We believe this could be the final rate hike in the current rate hike cycle, and even if there is a hike, it would be marginal.

Which sectors are likely to remain in limelight in the year 2023 and why?

Given a likely recessionary environment across the globe in early 2023, domestic cyclicals should benefit in the initial part of 2023, as India is faring relatively better on many fronts.

Tailwinds like lower commodity prices, improving manufacturing competitiveness, and infrastructure investments should continue to benefit India in 2023.

One of the largest beneficiaries of the ensuing investment and consumption will be the financial sector, which is witnessing decades-high credit growth.

We believe high double-digit credit growth is likely to continue given that we are just getting started after a years-long lull.

We think the non-frontline banks will also continue to deliver as the growth will be higher in those names because of their low earnings base.

Apart from banks, the auto sector also looks good from an earnings perspective as easing production bottlenecks led by waning chip shortages and correction in commodity prices bode well for margin expansion.

One should also keep an eye on the coming budget for announcements on improving ailing rural incomes as this would be the last full budget before the 2024 general elections.

Post this the RBI could remain in a wait-and-watch mode for the rest of 2023 and may hold rates unchanged should the data not suggest otherwise.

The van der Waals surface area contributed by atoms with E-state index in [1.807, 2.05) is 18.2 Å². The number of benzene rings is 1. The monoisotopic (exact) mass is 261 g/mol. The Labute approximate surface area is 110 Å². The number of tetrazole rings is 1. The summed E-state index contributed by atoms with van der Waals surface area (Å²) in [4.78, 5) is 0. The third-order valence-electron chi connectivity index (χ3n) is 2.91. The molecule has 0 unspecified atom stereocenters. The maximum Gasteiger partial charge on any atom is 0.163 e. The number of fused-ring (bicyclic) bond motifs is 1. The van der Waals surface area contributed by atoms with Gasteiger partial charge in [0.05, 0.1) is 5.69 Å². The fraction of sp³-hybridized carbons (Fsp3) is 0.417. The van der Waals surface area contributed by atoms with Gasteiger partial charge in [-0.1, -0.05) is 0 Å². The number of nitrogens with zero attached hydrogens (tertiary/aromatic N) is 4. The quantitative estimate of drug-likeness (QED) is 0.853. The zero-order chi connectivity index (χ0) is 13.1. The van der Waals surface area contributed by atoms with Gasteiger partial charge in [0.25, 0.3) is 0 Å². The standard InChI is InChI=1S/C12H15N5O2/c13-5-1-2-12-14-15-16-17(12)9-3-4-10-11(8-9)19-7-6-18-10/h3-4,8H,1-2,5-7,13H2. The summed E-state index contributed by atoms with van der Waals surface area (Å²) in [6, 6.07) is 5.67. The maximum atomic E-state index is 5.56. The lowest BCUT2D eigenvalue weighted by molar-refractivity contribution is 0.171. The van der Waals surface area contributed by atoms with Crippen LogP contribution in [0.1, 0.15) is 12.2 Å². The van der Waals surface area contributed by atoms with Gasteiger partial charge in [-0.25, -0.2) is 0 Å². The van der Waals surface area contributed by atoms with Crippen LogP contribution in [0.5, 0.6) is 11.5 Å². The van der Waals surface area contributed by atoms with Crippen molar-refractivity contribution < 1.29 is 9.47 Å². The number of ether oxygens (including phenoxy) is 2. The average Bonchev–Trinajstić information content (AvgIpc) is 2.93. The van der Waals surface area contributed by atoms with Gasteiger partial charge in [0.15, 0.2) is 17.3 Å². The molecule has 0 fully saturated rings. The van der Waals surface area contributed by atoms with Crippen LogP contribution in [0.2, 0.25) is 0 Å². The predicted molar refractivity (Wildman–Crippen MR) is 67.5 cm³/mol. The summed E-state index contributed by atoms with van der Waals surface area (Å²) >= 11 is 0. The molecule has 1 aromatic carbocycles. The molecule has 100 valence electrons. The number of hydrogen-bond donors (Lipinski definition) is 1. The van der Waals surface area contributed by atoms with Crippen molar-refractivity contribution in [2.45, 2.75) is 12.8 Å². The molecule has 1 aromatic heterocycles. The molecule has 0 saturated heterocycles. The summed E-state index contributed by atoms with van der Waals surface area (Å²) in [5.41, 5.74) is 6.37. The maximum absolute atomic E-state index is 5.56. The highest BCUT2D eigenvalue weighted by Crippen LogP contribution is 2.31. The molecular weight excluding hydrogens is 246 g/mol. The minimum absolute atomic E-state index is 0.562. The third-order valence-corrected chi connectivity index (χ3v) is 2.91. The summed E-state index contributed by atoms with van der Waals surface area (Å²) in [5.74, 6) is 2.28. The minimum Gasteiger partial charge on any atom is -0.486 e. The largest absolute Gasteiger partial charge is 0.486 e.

A lot of PSU banks are picking traction but is it FOMO that is now playing in the market because most investors as well as institutional had very limited exposure?

The traction in PSU banks was largely due to sector tailwinds and improving earnings and asset quality. Besides, these banks were heavily undervalued compared to their private peers.

Even after the rally, PSU banks trade at a significant discount and therefore, may continue to do well in the interim.

However, factors responsible for the current earnings growth are helping all the banks. The normalization after a bad credit cycle tends to lift earnings across the board.

As this normalization concludes, the focus will again be back on lenders with high ROEs and ROAs, who can grow their books and earnings at a decent pace while not diluting asset quality.

Oil prices have cooled off recently. How will that play out on the earnings of India Inc. as well as markets?

Firstly, as a major oil importing economy, lower oil prices would help India on the macro front. Secondly, not only oil, but all major commodities in the last six months have seen price corrections of ~20% which shall aid in margin expansion and drive earnings growth for various sectors going forward.

Where is smart money moving? Where to find value in this market?

We are seeing increasing allocations to financials, capital goods, select autos and some strategic PSUs.

These themes may continue to be in focus going forward because these sectors are coming out of a lull and have favourable tailwinds to attract flows.